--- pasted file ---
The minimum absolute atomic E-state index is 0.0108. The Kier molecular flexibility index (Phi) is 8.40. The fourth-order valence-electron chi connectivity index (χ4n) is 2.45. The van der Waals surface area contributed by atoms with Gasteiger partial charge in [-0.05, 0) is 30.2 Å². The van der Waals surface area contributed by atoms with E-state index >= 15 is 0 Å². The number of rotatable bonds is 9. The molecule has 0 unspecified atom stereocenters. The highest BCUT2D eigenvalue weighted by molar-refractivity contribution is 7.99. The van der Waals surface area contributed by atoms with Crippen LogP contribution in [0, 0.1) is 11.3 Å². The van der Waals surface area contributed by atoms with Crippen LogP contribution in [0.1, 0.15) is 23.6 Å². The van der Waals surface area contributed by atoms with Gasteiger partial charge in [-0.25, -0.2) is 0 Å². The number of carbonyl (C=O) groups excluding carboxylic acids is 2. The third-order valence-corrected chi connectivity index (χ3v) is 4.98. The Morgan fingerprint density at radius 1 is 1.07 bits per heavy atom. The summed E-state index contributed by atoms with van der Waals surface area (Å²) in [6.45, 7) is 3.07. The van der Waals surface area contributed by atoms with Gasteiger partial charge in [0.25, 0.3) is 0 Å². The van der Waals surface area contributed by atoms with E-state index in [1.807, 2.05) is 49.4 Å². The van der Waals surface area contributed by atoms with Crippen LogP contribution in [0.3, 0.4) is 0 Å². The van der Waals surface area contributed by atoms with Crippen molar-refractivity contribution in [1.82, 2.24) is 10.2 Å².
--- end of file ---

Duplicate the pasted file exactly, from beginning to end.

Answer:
The minimum absolute atomic E-state index is 0.0108. The Kier molecular flexibility index (Phi) is 8.40. The fourth-order valence-electron chi connectivity index (χ4n) is 2.45. The van der Waals surface area contributed by atoms with Gasteiger partial charge in [-0.05, 0) is 30.2 Å². The van der Waals surface area contributed by atoms with E-state index >= 15 is 0 Å². The number of rotatable bonds is 9. The molecule has 0 unspecified atom stereocenters. The highest BCUT2D eigenvalue weighted by molar-refractivity contribution is 7.99. The van der Waals surface area contributed by atoms with Crippen LogP contribution in [0, 0.1) is 11.3 Å². The van der Waals surface area contributed by atoms with Crippen LogP contribution in [0.1, 0.15) is 23.6 Å². The van der Waals surface area contributed by atoms with Gasteiger partial charge in [-0.25, -0.2) is 0 Å². The number of carbonyl (C=O) groups excluding carboxylic acids is 2. The third-order valence-corrected chi connectivity index (χ3v) is 4.98. The Morgan fingerprint density at radius 1 is 1.07 bits per heavy atom. The summed E-state index contributed by atoms with van der Waals surface area (Å²) in [6.45, 7) is 3.07. The van der Waals surface area contributed by atoms with Gasteiger partial charge in [0.25, 0.3) is 0 Å². The van der Waals surface area contributed by atoms with E-state index in [1.807, 2.05) is 49.4 Å². The van der Waals surface area contributed by atoms with Crippen LogP contribution in [0.3, 0.4) is 0 Å². The van der Waals surface area contributed by atoms with Crippen molar-refractivity contribution in [1.82, 2.24) is 10.2 Å².